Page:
French lawmakers have voted in favour of a controversial bill to increase the country's 35-hour working week.
The government wants to ditch the Socialist legacy
The proposal backed by a large majority allows private-sector employees to work up to 48 hours a week.
The vote followed weeks of protests from trade unions fearing the move may empower companies instead of unions to dictate working hours.
President Chirac's government hopes the Senate will approve the bill next month, after which it would become law.
Observers say the 370-180 vote underscores the government's determination to revamp a system that it blames for a stubbornly high unemployment rate and rising labour costs.
French unemployment figures stand at about 10% of the work force amid complaints from private sector companies that the existing system makes them uncompetitive.
Other than allowing people to work for up to 48 hours in a week - the EU approved maximum - the proposal also relaxes the overtime limit from 180 hours per year to 220.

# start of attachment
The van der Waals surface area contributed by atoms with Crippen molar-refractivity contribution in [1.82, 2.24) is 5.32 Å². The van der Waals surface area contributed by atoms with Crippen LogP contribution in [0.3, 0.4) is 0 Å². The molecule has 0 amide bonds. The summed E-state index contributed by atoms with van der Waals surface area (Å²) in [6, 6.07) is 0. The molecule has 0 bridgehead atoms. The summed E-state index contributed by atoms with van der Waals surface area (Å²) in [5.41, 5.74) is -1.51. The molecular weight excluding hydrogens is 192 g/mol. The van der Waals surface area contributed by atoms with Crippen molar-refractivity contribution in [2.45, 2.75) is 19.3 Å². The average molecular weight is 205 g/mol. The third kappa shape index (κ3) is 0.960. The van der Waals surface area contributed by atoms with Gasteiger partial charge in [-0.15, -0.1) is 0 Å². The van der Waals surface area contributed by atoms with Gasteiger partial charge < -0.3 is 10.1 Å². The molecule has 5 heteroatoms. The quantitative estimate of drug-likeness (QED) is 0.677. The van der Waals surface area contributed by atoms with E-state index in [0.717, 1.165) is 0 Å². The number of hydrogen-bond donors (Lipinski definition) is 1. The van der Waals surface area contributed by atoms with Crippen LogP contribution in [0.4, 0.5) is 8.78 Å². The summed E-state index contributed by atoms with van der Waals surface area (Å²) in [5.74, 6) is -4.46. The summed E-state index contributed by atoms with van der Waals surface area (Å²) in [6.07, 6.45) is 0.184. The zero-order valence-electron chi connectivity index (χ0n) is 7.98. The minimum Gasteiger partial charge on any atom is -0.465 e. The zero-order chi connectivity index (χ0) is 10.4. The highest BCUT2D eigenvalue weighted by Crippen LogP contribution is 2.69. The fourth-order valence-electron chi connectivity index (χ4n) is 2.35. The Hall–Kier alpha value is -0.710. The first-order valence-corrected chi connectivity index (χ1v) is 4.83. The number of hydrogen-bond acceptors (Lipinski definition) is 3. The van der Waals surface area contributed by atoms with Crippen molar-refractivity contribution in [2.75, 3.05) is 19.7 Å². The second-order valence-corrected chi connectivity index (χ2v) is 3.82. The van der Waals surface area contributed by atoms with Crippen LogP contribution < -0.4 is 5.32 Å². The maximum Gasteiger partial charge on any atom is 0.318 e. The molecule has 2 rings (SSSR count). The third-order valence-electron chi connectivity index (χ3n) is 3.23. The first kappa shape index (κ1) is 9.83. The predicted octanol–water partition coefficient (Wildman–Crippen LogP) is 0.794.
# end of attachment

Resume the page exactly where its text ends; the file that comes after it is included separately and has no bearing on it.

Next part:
Workers' groups, however, are threatening further demonstrations over the plans, arguing that the proposal was the first step towards undermining a social security system consolidated by President Jacques Chirac's socialist predecessor.
Trade unions are taking heart from a recent poll suggesting 69% of people were against longer working hours, correspondents say.
More than 300,000 people marched in protests at the weekend, according to an interior ministry count.
However, the unions' power to call strikes in the event of the plans going ahead is limited, believes Dominique Barbet, chief economist at bank BNP Paribas.
"Only 8% of French workers are members of a trade union. Even if they look strong, they are not strong," he told BBC World TV.
"This will mean the end of the shortened working time.
"It means management will decide the working time, not the employees."
Socialist MPs managed to force the vote to be delayed by a day on Tuesday.
But Prime Minister Jean-Pierre Raffarin says the government will not be deterred.
The BBC's Caroline Wyatt in Paris says Mr Raffarin's current slogan of "work more to earn more", seems to have become the battle cry in a bitter ideological fight between those who want to protect the French social model and the reformers.